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Heartbleed CRL Activity Spike Found

Update: CloudFlare posted in their blog twice today claiming responsibility for the majority of this spike. Quoting: "If you assume that the global average price for bandwidth is around $10/Mbps, just supporting the traffic to deliver the CRL would have added $400,000USD to Globalsign's monthly bandwidth bill."

Update: We've also seen articles from ZDNet and WIRED today in response to the below insights, with further analysis therein.

It looks like, as I had suspected, the CRL activity numbers we have been seeing did not reflect the real volume caused by the OpenSSL Heartbleed bug.

This evening I noticed a massive spike in the amount of revocations being reported by this CRL: http://crl.globalsign.com/gs/gsorganizationvalg2.crl

The spike is so large that we initially thought it was a mistake, but we have since confirmed that it's real! We're talking about over 50,000 unique revocations from a single CRL:

This is by an order of magnitude the largest spike in revocation activity seen in years, according to our current data.

I have set up a new page for everyone to monitor the activity as well as see how we are obtaining this data. The page can be found at https://isc.sans.edu/crls.html.

How will you use this page in your projects or general analysis? We'd love to hear some ideas.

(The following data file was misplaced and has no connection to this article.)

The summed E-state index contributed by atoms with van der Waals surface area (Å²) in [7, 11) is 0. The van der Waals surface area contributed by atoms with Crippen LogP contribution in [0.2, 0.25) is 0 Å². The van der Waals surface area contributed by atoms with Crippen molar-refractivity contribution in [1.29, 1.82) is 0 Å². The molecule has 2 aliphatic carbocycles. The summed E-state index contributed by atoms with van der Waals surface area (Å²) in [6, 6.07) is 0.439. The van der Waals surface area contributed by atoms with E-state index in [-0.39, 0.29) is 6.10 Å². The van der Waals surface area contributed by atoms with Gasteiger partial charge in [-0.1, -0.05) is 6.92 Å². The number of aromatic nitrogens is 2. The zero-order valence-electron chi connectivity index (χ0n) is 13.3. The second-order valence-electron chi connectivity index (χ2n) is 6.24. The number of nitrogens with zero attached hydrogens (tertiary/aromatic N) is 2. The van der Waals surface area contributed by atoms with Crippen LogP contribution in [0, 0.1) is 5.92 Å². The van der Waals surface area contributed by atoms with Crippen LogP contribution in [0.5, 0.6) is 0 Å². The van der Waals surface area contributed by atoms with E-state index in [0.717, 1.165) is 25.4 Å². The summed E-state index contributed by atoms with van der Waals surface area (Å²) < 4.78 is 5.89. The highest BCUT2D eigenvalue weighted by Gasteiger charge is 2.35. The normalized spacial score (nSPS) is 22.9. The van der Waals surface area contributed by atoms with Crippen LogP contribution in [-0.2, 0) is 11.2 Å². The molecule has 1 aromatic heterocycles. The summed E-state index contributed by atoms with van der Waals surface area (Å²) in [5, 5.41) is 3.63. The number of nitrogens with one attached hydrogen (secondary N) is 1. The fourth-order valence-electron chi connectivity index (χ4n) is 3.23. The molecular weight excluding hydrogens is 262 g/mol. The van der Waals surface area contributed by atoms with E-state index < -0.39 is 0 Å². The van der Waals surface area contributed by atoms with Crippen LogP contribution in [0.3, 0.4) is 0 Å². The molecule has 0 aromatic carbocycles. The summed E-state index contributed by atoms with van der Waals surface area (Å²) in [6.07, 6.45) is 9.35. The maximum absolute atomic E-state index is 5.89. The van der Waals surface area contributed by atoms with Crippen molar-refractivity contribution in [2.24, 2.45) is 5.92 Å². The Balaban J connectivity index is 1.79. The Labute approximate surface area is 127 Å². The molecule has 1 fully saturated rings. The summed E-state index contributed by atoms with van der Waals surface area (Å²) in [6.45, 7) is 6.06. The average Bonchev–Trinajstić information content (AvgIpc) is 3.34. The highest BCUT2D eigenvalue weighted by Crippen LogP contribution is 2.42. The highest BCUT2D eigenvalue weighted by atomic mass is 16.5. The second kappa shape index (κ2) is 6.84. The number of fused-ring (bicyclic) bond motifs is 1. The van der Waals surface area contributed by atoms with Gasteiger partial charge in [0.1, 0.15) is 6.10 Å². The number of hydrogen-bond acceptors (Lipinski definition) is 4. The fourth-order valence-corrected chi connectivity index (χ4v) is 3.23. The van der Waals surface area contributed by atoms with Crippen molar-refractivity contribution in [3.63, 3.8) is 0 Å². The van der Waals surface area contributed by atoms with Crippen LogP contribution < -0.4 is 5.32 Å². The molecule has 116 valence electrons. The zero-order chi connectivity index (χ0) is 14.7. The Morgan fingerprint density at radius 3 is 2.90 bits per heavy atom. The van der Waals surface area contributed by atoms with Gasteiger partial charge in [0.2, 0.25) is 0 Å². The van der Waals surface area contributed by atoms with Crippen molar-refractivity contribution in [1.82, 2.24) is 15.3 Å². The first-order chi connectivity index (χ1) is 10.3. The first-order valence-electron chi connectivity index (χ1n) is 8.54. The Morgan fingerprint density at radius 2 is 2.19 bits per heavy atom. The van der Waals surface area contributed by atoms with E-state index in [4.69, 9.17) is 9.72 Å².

If you know of other CRLs that we can add, please let us know in the comments! Additionally, if you would like to see an API call added so that you can automatically query us for this information, please let us know so that we are aware of the demand.

On a side note, we can see a clear upward trend in revocations over the past 3 or 4 years:

What do you attribute this consistent growth in revocations to? What do you think caused the previous spikes?

-- 
Alex Stanford - GIAC GWEB,
Research Operations Manager,
SANS Internet Storm Center
/in/alexstanford | @alexstanford

Alex Stanford

112 Posts
ISC Handler
That one sure looks like an anomaly; maybe it's not related to heartbleed.

My guess though is that it will take a while for most people to go through the motions of revoking and reissuing certificates. I can see a whole bunch of reasons for that, such as:

- They can't remember how to request and renew certificates
- They're concerned about cost (and haven't looked into if their CA will issue free certs as a one-off or not)
- They're still building up their list of which systems are affected; OR
- They've decided to wear the risk and not renew their certificates
Kaldek

9 Posts
I chatted with GlobalSign tech support via their online chat. The person I talked to told me that this is real and due to heartbleed.
Johannes

2216 Posts
ISC Handler
Quoting Kaldek:That one sure looks like an anomaly; maybe it's not related to heartbleed.

My guess though is that it will take a while for most people to go through the motions of revoking and reissuing certificates. I can see a whole bunch of reasons for that, such as:

- They can't remember how to request and renew certificates
- They're concerned about cost (and haven't looked into if their CA will issue free certs as a one-off or not)